Mr. Weinberg is a founding partner of Perella Weinberg Partners, an advisory and asset-management firm based in New York and London.

How the U.S. Government Rations Health Care

How the U.S. Government Rations Health Care. By SCOTT GOTTLIEB
The agency that would likely run the 'public option' was slow to pay for implantable cardiac defibrillators.
WSJ, Oct 01, 2009

President Barack Obama deflects criticism that his health-care plan will bring on government rationing of medical care by arguing that insurance companies ration care. Everyone knows private payers limit access to some health care. But government does it in far more byzantine and arbitrary ways.

Consider the $450 billion Medicare program. It provides a model for—indeed its bureaucracy could well end up running—the "public option" health plan that Mr. Obama wants to offer all Americans under the age of 65. In recent years, Medicare's staff has been aggressively restricting coverage for costly treatments. Looking for ways to control spending on medical products—and preserve the illusory "trust fund" that pays Medicare claims—is what shapes the culture of the organization and motivates the agency's staff.

This often means limiting access to the costliest technologies. To do this Medicare relies on its rationing and pricing systems. National coverage decisions (NCDs) are assessments issued by Medicare's medical staff that define who is eligible for new but often expensive treatments. Medicare then assigns medical products and procedures with "codes" that determine which regulated category they fall into. Finally, price "schedules" are developed by Medicare's staff each year to assign each unique code with its own updated payment rate. The process for getting a favorable code on a new product is a source of intense lobbying. It can make or break a technology.

For a remote agency like Medicare, far removed from clinical practice, it's easier to try and manage the use of a high-cost but specialty treatment than a much lower-cost but very widely used product. Yet cheaper, more commonly used products can still be mispriced and account for more total cost to the agency. For example, low-tech orthotic devices and other "durable medical equipment" are a known source of wasteful spending. These medical products often evade Medicare's attention in favor of less used but more expensive items such as a biological cancer drug.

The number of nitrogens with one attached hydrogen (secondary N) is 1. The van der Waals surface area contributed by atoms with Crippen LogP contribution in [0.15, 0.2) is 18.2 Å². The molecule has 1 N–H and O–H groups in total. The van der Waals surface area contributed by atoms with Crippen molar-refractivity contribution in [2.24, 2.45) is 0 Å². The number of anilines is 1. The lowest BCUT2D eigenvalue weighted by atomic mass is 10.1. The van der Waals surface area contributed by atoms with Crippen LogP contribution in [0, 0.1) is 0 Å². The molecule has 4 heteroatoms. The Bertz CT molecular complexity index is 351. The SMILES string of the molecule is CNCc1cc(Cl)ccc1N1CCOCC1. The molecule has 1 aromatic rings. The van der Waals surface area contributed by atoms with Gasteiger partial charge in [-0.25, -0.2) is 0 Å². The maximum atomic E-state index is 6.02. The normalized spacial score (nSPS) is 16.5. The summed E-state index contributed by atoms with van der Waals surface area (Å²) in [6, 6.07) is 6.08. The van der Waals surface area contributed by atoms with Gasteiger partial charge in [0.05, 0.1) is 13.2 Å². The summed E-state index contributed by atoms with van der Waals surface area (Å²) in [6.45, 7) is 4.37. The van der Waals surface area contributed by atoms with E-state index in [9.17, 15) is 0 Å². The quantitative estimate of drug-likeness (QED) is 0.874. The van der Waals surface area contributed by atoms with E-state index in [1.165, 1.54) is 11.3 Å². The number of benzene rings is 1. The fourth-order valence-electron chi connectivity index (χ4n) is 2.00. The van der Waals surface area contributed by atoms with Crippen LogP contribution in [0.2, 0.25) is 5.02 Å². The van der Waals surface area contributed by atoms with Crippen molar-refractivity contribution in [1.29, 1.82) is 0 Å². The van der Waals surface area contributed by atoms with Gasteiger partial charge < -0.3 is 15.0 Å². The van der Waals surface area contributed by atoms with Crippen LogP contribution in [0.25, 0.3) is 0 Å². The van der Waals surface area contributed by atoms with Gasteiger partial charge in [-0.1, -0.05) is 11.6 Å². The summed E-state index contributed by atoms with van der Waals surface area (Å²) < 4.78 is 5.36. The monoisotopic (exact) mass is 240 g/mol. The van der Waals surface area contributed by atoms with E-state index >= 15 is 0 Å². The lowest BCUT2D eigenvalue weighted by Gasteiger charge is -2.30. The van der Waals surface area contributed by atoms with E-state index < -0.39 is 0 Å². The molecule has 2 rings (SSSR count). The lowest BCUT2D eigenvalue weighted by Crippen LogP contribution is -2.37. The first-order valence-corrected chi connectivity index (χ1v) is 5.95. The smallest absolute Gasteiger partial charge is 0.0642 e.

Take the agency's tortured decisions concerning the use of implantable defibrillators that jump-start stopped hearts during cardiac arrest. Medicare sharply restricted their use in the 1990s. Mounting research proved that the $30,000 devices could be saving many more lives. So in 2003 Medicare adopted a novel theory to expand coverage to some, but not everyone, who needed one. The agency said only patients with certain measures on their electrocardiograms (called "wide QRS") seemed to benefit.

It was an easily measurable but ultimately imprecise way to allocate the devices. After another major study firmly refuted the QRS theory, Medicare expanded coverage again in 2005, potentially saving 2,500 additional lives according to a press release issued with that decision.
That experience wasn't unique. From 1999 to 2007, Medicare denied access in a third of the treatments it evaluated through its coverage process, taking an average of eight months to complete its reviews. When coverage was granted, in 85% of cases the treatments were restricted, usually to patients with more advanced illnesses.

Medicare is lately increasing its use of the national coverage process and is becoming more tightfisted. Since 2008, according to my review of Medicare data, it conditioned access in 29% of its reviews and denied new or expanded coverage in fully 53% of cases.

Medicare's methods can also be arbitrary. Take the travails of the pharmaceutical company Sepracor and its drug Xopenex, an innovative respiratory medicine that competes with the chemically distinct and much cheaper generic albuterol. Both are inhaled aerosols used to treat asthma and chronic obstructive pulmonary disease. Xopenex has the same benefits as albuterol, but some believe fewer of its cardiac side effects. Medicare didn't agree.

The agency tried to make a "national coverage decision" on Xopenex but couldn't come up with a clinical justification to limit the drug's usage. So Medicare manipulated its payment process, saying it would pay Xopenex a price equivalent to the "least costly alternative" form of generic albuterol, 10 cents a treatment compared to about $2.50 for Xopenex. Then Medicare was sued by a patient, and a Federal court recently ruled the agency exceeded its authority.